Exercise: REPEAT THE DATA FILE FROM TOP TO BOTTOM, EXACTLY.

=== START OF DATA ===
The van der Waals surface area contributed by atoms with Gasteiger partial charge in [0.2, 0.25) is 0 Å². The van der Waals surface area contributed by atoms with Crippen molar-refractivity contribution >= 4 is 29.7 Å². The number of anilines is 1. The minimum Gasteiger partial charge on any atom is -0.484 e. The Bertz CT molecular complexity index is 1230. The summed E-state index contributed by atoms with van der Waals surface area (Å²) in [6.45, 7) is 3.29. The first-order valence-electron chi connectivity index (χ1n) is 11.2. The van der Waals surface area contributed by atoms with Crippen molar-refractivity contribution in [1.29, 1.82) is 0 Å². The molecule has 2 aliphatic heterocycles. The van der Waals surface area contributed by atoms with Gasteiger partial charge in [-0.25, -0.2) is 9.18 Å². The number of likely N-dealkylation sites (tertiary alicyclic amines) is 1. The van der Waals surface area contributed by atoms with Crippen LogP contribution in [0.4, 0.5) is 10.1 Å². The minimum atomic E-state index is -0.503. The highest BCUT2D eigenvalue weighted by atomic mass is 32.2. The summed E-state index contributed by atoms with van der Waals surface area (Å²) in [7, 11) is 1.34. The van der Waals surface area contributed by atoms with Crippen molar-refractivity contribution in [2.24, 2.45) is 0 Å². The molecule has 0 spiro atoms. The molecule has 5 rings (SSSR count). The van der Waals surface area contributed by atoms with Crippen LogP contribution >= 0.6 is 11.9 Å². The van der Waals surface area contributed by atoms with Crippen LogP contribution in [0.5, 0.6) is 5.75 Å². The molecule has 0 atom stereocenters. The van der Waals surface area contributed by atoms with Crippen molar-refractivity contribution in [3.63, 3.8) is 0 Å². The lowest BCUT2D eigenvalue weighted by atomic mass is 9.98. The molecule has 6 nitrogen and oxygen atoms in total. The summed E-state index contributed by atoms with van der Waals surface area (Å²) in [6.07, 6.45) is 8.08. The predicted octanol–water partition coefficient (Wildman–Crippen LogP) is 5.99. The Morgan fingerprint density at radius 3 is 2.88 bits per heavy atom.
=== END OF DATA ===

The van der Waals surface area contributed by atoms with Gasteiger partial charge in [0.2, 0.25) is 0 Å². The van der Waals surface area contributed by atoms with Crippen molar-refractivity contribution >= 4 is 29.7 Å². The number of anilines is 1. The minimum Gasteiger partial charge on any atom is -0.484 e. The Bertz CT molecular complexity index is 1230. The summed E-state index contributed by atoms with van der Waals surface area (Å²) in [6.45, 7) is 3.29. The first-order valence-electron chi connectivity index (χ1n) is 11.2. The van der Waals surface area contributed by atoms with Crippen molar-refractivity contribution in [1.29, 1.82) is 0 Å². The molecule has 2 aliphatic heterocycles. The van der Waals surface area contributed by atoms with Gasteiger partial charge in [-0.25, -0.2) is 9.18 Å². The number of likely N-dealkylation sites (tertiary alicyclic amines) is 1. The van der Waals surface area contributed by atoms with Crippen LogP contribution in [0.4, 0.5) is 10.1 Å². The minimum atomic E-state index is -0.503. The highest BCUT2D eigenvalue weighted by atomic mass is 32.2. The summed E-state index contributed by atoms with van der Waals surface area (Å²) in [7, 11) is 1.34. The van der Waals surface area contributed by atoms with Crippen molar-refractivity contribution in [2.24, 2.45) is 0 Å². The molecule has 0 spiro atoms. The molecule has 5 rings (SSSR count). The van der Waals surface area contributed by atoms with Crippen LogP contribution >= 0.6 is 11.9 Å². The van der Waals surface area contributed by atoms with Crippen LogP contribution in [0.5, 0.6) is 5.75 Å². The molecule has 0 atom stereocenters. The van der Waals surface area contributed by atoms with Crippen molar-refractivity contribution in [3.63, 3.8) is 0 Å². The lowest BCUT2D eigenvalue weighted by atomic mass is 9.98. The molecule has 6 nitrogen and oxygen atoms in total. The summed E-state index contributed by atoms with van der Waals surface area (Å²) in [6.07, 6.45) is 8.08. The predicted octanol–water partition coefficient (Wildman–Crippen LogP) is 5.99. The Morgan fingerprint density at radius 3 is 2.88 bits per heavy atom.